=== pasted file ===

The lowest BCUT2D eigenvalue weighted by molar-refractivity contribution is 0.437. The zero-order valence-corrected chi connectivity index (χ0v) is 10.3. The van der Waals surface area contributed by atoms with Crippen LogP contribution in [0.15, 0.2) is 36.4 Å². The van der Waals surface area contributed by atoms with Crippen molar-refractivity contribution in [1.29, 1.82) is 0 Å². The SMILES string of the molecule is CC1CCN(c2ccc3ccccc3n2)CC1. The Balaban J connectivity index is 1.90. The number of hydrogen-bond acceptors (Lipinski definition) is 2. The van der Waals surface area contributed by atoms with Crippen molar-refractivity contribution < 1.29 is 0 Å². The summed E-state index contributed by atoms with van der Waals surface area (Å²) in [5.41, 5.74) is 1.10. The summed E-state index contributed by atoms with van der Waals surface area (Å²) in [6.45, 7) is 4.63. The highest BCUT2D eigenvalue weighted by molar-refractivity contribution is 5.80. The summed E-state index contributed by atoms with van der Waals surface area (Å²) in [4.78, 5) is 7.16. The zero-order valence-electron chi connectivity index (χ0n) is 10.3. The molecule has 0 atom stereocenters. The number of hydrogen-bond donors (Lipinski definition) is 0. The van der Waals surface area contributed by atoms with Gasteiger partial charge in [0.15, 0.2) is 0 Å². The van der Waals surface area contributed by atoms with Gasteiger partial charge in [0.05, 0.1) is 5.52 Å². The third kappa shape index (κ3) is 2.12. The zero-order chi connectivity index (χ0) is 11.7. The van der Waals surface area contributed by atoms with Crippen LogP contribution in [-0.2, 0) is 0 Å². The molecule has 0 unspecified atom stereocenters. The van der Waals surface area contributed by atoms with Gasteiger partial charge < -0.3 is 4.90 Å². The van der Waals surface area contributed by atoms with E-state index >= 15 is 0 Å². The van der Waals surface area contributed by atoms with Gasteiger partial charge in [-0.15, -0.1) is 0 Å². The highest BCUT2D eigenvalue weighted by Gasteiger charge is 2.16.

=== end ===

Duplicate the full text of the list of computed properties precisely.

The lowest BCUT2D eigenvalue weighted by molar-refractivity contribution is 0.437. The zero-order valence-corrected chi connectivity index (χ0v) is 10.3. The van der Waals surface area contributed by atoms with Crippen LogP contribution in [0.15, 0.2) is 36.4 Å². The van der Waals surface area contributed by atoms with Crippen molar-refractivity contribution in [1.29, 1.82) is 0 Å². The SMILES string of the molecule is CC1CCN(c2ccc3ccccc3n2)CC1. The Balaban J connectivity index is 1.90. The number of hydrogen-bond acceptors (Lipinski definition) is 2. The van der Waals surface area contributed by atoms with Crippen molar-refractivity contribution < 1.29 is 0 Å². The summed E-state index contributed by atoms with van der Waals surface area (Å²) in [5.41, 5.74) is 1.10. The summed E-state index contributed by atoms with van der Waals surface area (Å²) in [6.45, 7) is 4.63. The highest BCUT2D eigenvalue weighted by molar-refractivity contribution is 5.80. The summed E-state index contributed by atoms with van der Waals surface area (Å²) in [4.78, 5) is 7.16. The zero-order valence-electron chi connectivity index (χ0n) is 10.3. The molecule has 0 atom stereocenters. The number of hydrogen-bond donors (Lipinski definition) is 0. The van der Waals surface area contributed by atoms with Gasteiger partial charge in [0.15, 0.2) is 0 Å². The van der Waals surface area contributed by atoms with Gasteiger partial charge in [0.05, 0.1) is 5.52 Å². The third kappa shape index (κ3) is 2.12. The zero-order chi connectivity index (χ0) is 11.7. The van der Waals surface area contributed by atoms with Crippen LogP contribution in [-0.2, 0) is 0 Å². The molecule has 0 unspecified atom stereocenters. The van der Waals surface area contributed by atoms with Gasteiger partial charge < -0.3 is 4.90 Å². The van der Waals surface area contributed by atoms with E-state index >= 15 is 0 Å². The van der Waals surface area contributed by atoms with Gasteiger partial charge in [-0.15, -0.1) is 0 Å². The highest BCUT2D eigenvalue weighted by Gasteiger charge is 2.16.